Economists confess their failings

G. K. Chesterton (1874 to 1936) inadvertently anticipated the failings of economists in the lead up to the Global Financial Crisis:

It looks just a little more mathematical and regular than it is; its exactitude is obvious, but its inexactitude is hidden; its wildness lies in wait.

Itís not that they canít see the solution, itís that they canít see the problem.

Mea culpa's from economists began emerging in 2009 and are continuing.

Itís clear that Australiaís economists need to spend more time on the road listening to businesses than crunching numbers in their ivory towers.  CommSecís Craig James (formerly an economics writer with the Australian Financial Review) The Age, August 7 2009, page 1.

There were very few of us who saw the full financial crisis coming Ė we have failed to pick some of the most momentous events of the past 50 years.  Saul Eslake, former ANZ Bank chief economist, Australian Financial Review, 3 August 2009, page 55.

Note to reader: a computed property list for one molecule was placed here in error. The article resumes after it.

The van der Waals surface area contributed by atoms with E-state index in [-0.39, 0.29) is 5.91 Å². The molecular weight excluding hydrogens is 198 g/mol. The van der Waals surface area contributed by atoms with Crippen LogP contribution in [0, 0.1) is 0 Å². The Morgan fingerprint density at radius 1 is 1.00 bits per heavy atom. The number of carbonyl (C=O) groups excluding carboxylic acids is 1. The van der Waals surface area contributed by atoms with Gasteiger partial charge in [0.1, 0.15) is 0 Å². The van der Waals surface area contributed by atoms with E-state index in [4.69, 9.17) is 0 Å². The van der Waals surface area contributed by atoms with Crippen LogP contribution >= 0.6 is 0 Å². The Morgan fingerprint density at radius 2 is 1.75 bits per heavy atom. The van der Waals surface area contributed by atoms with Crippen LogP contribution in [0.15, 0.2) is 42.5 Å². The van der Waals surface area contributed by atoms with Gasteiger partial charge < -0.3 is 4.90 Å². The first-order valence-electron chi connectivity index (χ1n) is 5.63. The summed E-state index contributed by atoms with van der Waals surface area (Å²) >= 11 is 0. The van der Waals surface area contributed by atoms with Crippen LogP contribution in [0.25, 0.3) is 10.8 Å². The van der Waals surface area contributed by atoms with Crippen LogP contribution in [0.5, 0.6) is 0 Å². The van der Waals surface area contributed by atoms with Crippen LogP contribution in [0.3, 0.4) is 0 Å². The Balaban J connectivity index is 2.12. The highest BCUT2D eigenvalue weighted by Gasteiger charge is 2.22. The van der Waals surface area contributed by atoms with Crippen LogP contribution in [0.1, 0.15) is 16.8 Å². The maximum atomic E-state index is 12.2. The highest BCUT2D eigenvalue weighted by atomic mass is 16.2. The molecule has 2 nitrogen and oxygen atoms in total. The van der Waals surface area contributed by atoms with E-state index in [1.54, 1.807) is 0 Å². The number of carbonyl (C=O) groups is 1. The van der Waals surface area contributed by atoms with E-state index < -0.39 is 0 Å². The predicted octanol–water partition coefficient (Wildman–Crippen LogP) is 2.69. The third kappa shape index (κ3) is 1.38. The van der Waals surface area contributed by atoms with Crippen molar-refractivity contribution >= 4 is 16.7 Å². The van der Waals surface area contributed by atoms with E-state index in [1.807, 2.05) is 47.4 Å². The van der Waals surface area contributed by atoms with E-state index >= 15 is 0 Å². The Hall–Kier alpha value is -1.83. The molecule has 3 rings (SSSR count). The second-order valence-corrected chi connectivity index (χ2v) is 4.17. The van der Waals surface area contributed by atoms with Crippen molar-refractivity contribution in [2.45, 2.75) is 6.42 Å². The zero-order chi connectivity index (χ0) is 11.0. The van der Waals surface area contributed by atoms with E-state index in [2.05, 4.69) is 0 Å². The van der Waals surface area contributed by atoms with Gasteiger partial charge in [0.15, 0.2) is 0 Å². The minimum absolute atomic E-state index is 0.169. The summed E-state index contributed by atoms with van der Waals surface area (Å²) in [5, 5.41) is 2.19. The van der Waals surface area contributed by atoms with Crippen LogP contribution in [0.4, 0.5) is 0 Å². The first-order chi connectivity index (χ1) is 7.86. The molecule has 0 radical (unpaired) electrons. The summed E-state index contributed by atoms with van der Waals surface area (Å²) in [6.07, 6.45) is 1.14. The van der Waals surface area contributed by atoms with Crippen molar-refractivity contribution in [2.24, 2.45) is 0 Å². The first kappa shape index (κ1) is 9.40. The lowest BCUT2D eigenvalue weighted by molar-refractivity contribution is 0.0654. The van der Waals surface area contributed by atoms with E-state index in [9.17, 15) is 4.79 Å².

Why no one saw the event ďa failure of imagination of many bright people both in this country and internationally, to understand the risks to the system as a wholeĒ  Letter from UK economists after Queenís visit to LSE, reported in Australian Financial Review, 3 August 2009, page 55.

The financial crisis delivered a fatal blow to that overconfidence in scientific economics.  It is not just that the profession did not forecast the crisis.  Its models, taken literally, sometimes suggested that a crisis of this magnitude could not happen.  Robert Shiller, a professor of economics at Yale University, Australian Financial Review, 25 January 2011, page 47.

After all, most economists did not see this crisis coming, in part because they had removed themselves from what real world people were doing and thinking.  Robert Shiller in the same article.

 

Charlie Nelson
January 2011

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